N.O. Block Party: Public Housing Tour
This tour includes the sites of the “Big Four” public housing complexes demolished by the city of New Orleans following Hurricane Katrina. All had been home to generations of musicians, Black Masking Indians, and social aid and pleasure club members.
The Magnolia, officially the C.J. Peete Public Housing Development, is best known as the launching pad for Cash Money Records, a dominant force in hip hop since the late 1990s, and the childhood home of rappers from Soulja Slim to Jay Electronica. Its construction also led to the establishment of the Dew Drop Inn, and the great Harold Battiste was one of its first residents.
The Calliope, officially the B.W. Cooper Public Housing Development, was home to Master P, whose label No Limit Records reconfigured the rap music industry in the 1990s. Other stars preceded him: the Neville Brothers lived here, as did two of the three Dixie Cups, brothers Earl and Wilson “Willie Tee” Turbinton, and piano titan Henry Butler.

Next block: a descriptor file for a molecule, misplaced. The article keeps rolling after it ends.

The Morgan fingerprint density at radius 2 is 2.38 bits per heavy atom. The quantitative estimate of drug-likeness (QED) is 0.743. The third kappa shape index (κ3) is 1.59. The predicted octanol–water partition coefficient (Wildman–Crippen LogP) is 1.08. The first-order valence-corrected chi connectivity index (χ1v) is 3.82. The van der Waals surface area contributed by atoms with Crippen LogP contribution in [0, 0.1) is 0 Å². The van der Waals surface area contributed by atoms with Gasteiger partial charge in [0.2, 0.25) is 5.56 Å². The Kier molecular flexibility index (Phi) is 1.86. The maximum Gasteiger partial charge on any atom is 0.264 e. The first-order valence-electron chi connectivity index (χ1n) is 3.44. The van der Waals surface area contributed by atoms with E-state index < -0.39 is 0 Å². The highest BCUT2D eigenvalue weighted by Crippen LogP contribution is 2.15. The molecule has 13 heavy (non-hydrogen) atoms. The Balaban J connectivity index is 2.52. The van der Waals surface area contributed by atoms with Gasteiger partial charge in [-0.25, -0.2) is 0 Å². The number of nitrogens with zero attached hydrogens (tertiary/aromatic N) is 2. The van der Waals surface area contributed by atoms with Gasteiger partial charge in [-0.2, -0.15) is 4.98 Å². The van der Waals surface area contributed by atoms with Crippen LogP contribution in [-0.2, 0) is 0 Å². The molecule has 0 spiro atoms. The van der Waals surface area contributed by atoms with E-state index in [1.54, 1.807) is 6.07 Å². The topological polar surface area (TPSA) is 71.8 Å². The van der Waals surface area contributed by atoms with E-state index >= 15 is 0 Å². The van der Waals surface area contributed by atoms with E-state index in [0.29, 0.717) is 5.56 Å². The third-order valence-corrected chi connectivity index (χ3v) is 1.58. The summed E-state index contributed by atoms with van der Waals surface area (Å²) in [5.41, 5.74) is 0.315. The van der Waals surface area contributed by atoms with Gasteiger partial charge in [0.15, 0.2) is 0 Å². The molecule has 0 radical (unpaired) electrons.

The Lafitte, located in the heart of Downtown New Orleans’ parade routes, was home to a gamut of first-rate brass band musicians, from “Uncle” Lionel Batiste to James Andrews to Lumar Leblanc, leader of the Soul Rebels. Legendary vocalist Johnny Adams lived here, too, as did Big Chief Donald Harrison, Sr.
The St. Bernard is shouted out in rapper Ricky B’s bounce classics, a style pioneered by fellow St. Bernard resident DJ Irvin Phillips. Gospel star Raymond Myles grew up here, along with Dirty Dozen Brass Band leader Gregory Davis. Rhythm and blues hero Eddie Bo also lived here when he was young.
Read more on the role of public housing in the development of New Orleans music.
Places in this Tour
"Enter the Magnolia: The Story of the C.J. Peete Housing Projects" 35-minute documentary by Newtral Groundz from 2020.
"To Me It Will Always Be The Calliope," a 30-minute documentary on the history of the B.W. Cooper public housing complex.
A 10-minute report on the post-Katrina demolition of public housing in New Orleans.